Measuring the current directly is infeasible, due to the very large current range as well as the short duration of the high current pulses. A simple solution however is to measure the current through a RC filter circuit as shown in figure 1.
|Figure 1. Measurement setup.|
There are a couple of things to consider though when doing this.
- The time constant of the RC filter needs to be much longer than the measurement period of the multimeter used
- Electrolytic capacitors initially exhibit large non-constant leakage currents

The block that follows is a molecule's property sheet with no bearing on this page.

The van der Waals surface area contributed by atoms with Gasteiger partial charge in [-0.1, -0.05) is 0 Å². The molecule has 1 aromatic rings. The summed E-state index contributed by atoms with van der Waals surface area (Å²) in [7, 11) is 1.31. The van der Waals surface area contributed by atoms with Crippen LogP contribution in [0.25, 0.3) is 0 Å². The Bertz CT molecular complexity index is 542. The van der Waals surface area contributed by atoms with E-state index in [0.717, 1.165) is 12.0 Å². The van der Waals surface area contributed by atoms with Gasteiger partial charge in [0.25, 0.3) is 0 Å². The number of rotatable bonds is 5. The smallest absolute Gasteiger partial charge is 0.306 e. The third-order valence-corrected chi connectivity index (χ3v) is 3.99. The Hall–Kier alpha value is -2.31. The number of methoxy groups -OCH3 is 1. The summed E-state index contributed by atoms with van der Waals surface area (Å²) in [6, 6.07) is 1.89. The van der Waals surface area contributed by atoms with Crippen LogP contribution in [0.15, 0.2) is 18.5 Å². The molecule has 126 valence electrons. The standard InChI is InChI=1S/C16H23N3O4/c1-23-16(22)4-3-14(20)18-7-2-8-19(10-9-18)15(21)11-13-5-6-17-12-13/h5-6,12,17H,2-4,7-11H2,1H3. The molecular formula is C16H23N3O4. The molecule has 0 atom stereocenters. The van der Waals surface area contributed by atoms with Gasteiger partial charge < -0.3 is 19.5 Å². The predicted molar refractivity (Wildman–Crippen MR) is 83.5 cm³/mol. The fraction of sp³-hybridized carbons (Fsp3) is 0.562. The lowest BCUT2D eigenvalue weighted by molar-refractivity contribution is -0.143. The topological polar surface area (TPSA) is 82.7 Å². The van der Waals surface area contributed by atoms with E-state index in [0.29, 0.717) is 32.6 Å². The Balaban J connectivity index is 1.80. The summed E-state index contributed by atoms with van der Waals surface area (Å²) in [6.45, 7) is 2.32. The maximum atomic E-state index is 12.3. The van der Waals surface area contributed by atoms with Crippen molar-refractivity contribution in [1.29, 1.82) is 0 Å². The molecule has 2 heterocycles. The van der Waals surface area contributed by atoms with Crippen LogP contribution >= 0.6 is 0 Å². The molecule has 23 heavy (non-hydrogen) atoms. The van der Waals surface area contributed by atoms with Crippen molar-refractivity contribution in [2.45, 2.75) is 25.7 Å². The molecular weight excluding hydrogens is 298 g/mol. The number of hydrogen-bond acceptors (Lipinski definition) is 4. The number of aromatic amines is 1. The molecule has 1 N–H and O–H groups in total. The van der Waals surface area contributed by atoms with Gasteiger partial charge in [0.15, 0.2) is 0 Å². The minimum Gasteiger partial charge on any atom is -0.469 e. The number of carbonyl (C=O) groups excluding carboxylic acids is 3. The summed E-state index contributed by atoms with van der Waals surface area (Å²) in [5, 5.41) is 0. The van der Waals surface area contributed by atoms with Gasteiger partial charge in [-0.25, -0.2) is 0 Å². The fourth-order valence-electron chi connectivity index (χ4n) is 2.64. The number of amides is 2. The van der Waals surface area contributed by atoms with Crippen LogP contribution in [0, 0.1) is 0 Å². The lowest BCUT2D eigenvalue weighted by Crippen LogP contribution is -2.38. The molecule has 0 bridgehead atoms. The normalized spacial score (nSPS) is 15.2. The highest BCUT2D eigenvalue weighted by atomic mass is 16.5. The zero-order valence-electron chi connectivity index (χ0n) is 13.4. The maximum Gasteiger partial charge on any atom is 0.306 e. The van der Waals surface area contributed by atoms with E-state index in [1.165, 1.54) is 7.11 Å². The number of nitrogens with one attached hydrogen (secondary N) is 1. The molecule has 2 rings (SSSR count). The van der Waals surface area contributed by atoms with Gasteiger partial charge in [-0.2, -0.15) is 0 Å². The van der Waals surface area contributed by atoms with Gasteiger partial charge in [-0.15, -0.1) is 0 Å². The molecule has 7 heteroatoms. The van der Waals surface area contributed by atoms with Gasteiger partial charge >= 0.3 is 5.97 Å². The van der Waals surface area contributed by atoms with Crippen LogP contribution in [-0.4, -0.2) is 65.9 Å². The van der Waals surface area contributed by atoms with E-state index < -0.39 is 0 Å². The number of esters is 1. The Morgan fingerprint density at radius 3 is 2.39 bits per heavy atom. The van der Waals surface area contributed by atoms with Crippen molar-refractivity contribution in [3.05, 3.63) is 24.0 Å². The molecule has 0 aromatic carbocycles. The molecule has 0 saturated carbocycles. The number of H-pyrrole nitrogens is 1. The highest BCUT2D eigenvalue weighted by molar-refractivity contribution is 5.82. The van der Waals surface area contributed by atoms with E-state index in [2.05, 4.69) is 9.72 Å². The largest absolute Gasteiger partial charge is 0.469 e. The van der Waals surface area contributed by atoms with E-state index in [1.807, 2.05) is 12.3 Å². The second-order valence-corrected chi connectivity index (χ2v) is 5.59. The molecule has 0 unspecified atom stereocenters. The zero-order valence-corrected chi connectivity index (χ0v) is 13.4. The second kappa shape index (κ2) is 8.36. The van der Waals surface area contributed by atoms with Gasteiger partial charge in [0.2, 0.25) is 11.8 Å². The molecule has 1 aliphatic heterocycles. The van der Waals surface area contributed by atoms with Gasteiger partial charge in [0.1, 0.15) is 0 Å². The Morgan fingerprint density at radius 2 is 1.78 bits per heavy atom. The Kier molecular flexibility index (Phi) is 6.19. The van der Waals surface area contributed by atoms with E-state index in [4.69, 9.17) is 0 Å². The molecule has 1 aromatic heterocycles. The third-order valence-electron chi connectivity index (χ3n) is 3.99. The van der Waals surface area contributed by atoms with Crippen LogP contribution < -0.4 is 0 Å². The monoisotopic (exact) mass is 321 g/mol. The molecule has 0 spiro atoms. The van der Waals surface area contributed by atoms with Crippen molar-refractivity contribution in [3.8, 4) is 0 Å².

- Resistive voltage drop
The leakage current of electrolytic capacitors may require a long time to stabilize. After 24 hours of operation my bank of 15000 uF still had 500 nA of leakage, but decreased to around 40 nA after 48 hours. Constant leakage currents due to the measurement setup are simply subtracted from the measured average current.
I've never had a problem with any significant voltage drops with this setup. However, the voltage drops can be made smaller by increasing the capacitance. Notice that the average voltage seen by the load is still dependent on the average current and the resistance.